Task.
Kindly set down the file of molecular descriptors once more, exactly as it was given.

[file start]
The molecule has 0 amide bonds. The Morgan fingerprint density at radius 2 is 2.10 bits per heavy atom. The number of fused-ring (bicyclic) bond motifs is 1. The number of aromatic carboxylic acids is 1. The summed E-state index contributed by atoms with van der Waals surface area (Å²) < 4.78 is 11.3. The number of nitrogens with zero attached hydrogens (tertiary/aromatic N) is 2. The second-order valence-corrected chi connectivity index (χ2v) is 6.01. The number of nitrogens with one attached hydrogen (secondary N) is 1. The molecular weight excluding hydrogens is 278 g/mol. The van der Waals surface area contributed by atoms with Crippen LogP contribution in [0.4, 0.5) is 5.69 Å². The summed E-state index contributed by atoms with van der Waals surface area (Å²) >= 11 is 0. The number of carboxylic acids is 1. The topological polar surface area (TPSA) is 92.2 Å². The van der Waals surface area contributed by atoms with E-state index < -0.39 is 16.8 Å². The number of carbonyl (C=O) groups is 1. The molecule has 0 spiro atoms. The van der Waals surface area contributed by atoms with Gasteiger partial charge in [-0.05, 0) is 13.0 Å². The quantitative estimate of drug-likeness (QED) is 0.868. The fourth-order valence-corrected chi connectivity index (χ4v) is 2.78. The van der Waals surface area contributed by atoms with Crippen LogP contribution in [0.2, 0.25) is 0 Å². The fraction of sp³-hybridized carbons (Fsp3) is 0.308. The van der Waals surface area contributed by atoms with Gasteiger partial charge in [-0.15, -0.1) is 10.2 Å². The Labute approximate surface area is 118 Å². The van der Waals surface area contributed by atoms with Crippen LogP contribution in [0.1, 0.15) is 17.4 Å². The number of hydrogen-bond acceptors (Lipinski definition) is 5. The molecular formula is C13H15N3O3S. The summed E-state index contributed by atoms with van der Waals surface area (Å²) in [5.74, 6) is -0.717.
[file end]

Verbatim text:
The molecule has 0 amide bonds. The Morgan fingerprint density at radius 2 is 2.10 bits per heavy atom. The number of fused-ring (bicyclic) bond motifs is 1. The number of aromatic carboxylic acids is 1. The summed E-state index contributed by atoms with van der Waals surface area (Å²) < 4.78 is 11.3. The number of nitrogens with zero attached hydrogens (tertiary/aromatic N) is 2. The second-order valence-corrected chi connectivity index (χ2v) is 6.01. The number of nitrogens with one attached hydrogen (secondary N) is 1. The molecular weight excluding hydrogens is 278 g/mol. The van der Waals surface area contributed by atoms with Crippen LogP contribution in [0.4, 0.5) is 5.69 Å². The summed E-state index contributed by atoms with van der Waals surface area (Å²) >= 11 is 0. The number of carboxylic acids is 1. The topological polar surface area (TPSA) is 92.2 Å². The van der Waals surface area contributed by atoms with E-state index < -0.39 is 16.8 Å². The number of carbonyl (C=O) groups is 1. The molecule has 0 spiro atoms. The van der Waals surface area contributed by atoms with Gasteiger partial charge in [-0.05, 0) is 13.0 Å². The quantitative estimate of drug-likeness (QED) is 0.868. The fourth-order valence-corrected chi connectivity index (χ4v) is 2.78. The van der Waals surface area contributed by atoms with Crippen LogP contribution in [0.2, 0.25) is 0 Å². The fraction of sp³-hybridized carbons (Fsp3) is 0.308. The van der Waals surface area contributed by atoms with Gasteiger partial charge in [-0.15, -0.1) is 10.2 Å². The Labute approximate surface area is 118 Å². The van der Waals surface area contributed by atoms with Crippen LogP contribution in [0.1, 0.15) is 17.4 Å². The number of hydrogen-bond acceptors (Lipinski definition) is 5. The molecular formula is C13H15N3O3S. The summed E-state index contributed by atoms with van der Waals surface area (Å²) in [5.74, 6) is -0.717.